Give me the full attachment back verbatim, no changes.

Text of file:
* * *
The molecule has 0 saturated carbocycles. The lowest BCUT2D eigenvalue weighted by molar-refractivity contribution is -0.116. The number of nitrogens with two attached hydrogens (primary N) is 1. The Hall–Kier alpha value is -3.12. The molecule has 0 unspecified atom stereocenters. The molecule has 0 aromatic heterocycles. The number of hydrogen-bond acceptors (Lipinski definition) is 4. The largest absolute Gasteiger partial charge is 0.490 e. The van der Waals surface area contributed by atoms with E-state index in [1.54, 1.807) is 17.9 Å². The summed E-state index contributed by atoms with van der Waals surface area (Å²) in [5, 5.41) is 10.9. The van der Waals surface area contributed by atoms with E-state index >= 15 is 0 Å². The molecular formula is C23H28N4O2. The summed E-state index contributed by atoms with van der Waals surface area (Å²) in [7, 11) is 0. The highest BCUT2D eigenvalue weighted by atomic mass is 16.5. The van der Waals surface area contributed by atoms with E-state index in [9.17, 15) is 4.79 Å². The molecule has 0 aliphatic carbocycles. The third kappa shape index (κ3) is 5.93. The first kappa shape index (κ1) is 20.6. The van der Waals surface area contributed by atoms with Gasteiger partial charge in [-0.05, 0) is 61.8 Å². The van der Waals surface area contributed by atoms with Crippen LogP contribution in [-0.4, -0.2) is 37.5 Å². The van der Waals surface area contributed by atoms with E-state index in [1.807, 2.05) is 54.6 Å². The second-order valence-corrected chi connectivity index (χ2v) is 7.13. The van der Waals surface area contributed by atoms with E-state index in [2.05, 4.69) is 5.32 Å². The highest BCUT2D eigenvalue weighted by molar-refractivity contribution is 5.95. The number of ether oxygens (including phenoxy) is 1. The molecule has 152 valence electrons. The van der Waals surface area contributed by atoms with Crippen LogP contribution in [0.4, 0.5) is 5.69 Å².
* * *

The molecule has 0 saturated carbocycles. The lowest BCUT2D eigenvalue weighted by molar-refractivity contribution is -0.116. The number of nitrogens with two attached hydrogens (primary N) is 1. The Hall–Kier alpha value is -3.12. The molecule has 0 unspecified atom stereocenters. The molecule has 0 aromatic heterocycles. The number of hydrogen-bond acceptors (Lipinski definition) is 4. The largest absolute Gasteiger partial charge is 0.490 e. The van der Waals surface area contributed by atoms with E-state index in [1.54, 1.807) is 17.9 Å². The summed E-state index contributed by atoms with van der Waals surface area (Å²) in [5, 5.41) is 10.9. The van der Waals surface area contributed by atoms with E-state index >= 15 is 0 Å². The molecular formula is C23H28N4O2. The summed E-state index contributed by atoms with van der Waals surface area (Å²) in [7, 11) is 0. The highest BCUT2D eigenvalue weighted by atomic mass is 16.5. The van der Waals surface area contributed by atoms with E-state index in [9.17, 15) is 4.79 Å². The molecule has 0 aliphatic carbocycles. The third kappa shape index (κ3) is 5.93. The first kappa shape index (κ1) is 20.6. The van der Waals surface area contributed by atoms with Gasteiger partial charge in [-0.05, 0) is 61.8 Å². The van der Waals surface area contributed by atoms with Crippen LogP contribution in [-0.4, -0.2) is 37.5 Å². The van der Waals surface area contributed by atoms with E-state index in [1.807, 2.05) is 54.6 Å². The second-order valence-corrected chi connectivity index (χ2v) is 7.13. The van der Waals surface area contributed by atoms with E-state index in [2.05, 4.69) is 5.32 Å². The highest BCUT2D eigenvalue weighted by molar-refractivity contribution is 5.95. The number of ether oxygens (including phenoxy) is 1. The molecule has 152 valence electrons. The van der Waals surface area contributed by atoms with Crippen LogP contribution in [0.4, 0.5) is 5.69 Å².